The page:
September 19, 2015
The New York City Department of Design and Construction STEAM Initiatives Division participated in the Staten Island Museum Ribbon Cutting Ceremony at the Snug Harbor Cultural Center and Botanical Garden. The Ribbon Cutting Ceremony featured remarks from NYC DDC Commissioner Feniosky Peña-Mora, City Council Speaker Melissa Mark-Viverito, Staten Island Borough President Jim Oddo, City Councilmember Deborah Rose, State Senator Diane Savino, Assembly Member Michael Cusick, Assembly Member Matt Titone, and Staten Island Museum Board Interim President & CEO Cheryl Adolph.
Founded in 1881 and celebrating its 134th year, Staten Island Museum engages visitors with interdisciplinary exhibitions and educational programs that explore the dynamic connections between natural science, art, and history based on its diverse collections. The Museum serves over 219,000 adults and school children, both at the Museum and in the community. Visitors can embark on a voyage through time in the Staten Island Ferry exhibit, see rocks glow in the dark in the Hall of Natural Sciences, and experience the lives of Staten Island’s first inhabitants.
After four years of construction, the $24.4 million project at Snug Harbor is complete. The project has achieved LEED Gold Rating, featuring construction waste management recycling, use of new finishes with recycled content, and re-milling of original wood framing to new flooring throughout the building. The museum gallery benches were designed by Tod Bracher through the Built/NYC pilot program which commissions independent NYC based designers to provide economic stimulus to the city’s design sector.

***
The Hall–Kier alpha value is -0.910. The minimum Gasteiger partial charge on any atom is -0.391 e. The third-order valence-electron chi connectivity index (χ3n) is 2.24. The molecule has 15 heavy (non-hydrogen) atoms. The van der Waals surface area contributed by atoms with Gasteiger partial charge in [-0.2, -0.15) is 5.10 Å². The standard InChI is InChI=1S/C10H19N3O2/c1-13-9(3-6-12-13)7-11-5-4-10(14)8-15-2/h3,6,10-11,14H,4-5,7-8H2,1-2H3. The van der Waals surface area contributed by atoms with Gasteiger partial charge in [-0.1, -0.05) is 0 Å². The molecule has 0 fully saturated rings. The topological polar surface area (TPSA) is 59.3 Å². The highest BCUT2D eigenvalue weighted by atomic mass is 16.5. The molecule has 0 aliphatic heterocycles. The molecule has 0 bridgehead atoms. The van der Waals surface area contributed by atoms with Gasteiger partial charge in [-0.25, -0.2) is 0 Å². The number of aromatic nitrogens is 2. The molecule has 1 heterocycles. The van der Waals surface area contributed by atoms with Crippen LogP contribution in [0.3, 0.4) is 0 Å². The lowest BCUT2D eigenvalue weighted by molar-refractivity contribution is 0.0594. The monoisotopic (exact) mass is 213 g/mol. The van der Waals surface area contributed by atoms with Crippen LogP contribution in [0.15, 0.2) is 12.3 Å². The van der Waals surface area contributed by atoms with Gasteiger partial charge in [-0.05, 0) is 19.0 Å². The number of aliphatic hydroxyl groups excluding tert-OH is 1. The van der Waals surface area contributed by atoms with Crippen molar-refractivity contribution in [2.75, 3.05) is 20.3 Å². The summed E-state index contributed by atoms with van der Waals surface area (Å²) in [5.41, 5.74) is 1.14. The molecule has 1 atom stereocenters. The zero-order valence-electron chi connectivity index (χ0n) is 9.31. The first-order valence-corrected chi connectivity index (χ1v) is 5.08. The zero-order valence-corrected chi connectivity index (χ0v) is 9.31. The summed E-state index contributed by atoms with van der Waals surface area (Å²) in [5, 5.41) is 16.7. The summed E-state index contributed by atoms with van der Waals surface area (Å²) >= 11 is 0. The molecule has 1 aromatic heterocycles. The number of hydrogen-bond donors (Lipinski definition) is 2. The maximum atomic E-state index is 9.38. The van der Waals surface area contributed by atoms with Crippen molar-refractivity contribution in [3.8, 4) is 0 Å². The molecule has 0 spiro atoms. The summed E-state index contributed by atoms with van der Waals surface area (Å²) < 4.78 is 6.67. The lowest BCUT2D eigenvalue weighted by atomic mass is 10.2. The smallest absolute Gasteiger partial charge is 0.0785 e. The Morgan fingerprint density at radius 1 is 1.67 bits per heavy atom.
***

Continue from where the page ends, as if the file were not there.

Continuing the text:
The ribbon cutting ceremony featured family-friendly festivities, including free admission to the Staten Island Museum, lawn games, food, live music, and crafts for kids. STEAM Initiatives Program Coordinators Sandrine Fermino, Ershaun Harris, Jillian Ramos, and Teresa Ye, along with two former DDC High School interns spoke to community members about the agency’s ongoing mission to establish a diverse and inclusive pipeline into fields of Science, Technology, Engineering, Architecture/Art, and Mathematics (STEAM) for the City’s youth in underserved communities. STEAM Coordinators distributed information about STEM education and how parents can help prepare their children for futures in such fields. Children were able to participate in the DDC’s “Wheel of STEAM,” where community members answered questions related to STEAM to win a prize. DDC's Percent for Art Deputy Director, Xenia Diente, organized a mural painting activity for community members as a method of construction site beautification for the Staten Island neighborhood. The youths had the opportunity to paint murals of the Staten Island Museum, the borough of Staten Island, and the New York Chinese Scholar’s Garden (another DDC construction project completed in 1999). Approximately 500 children participated in the activity.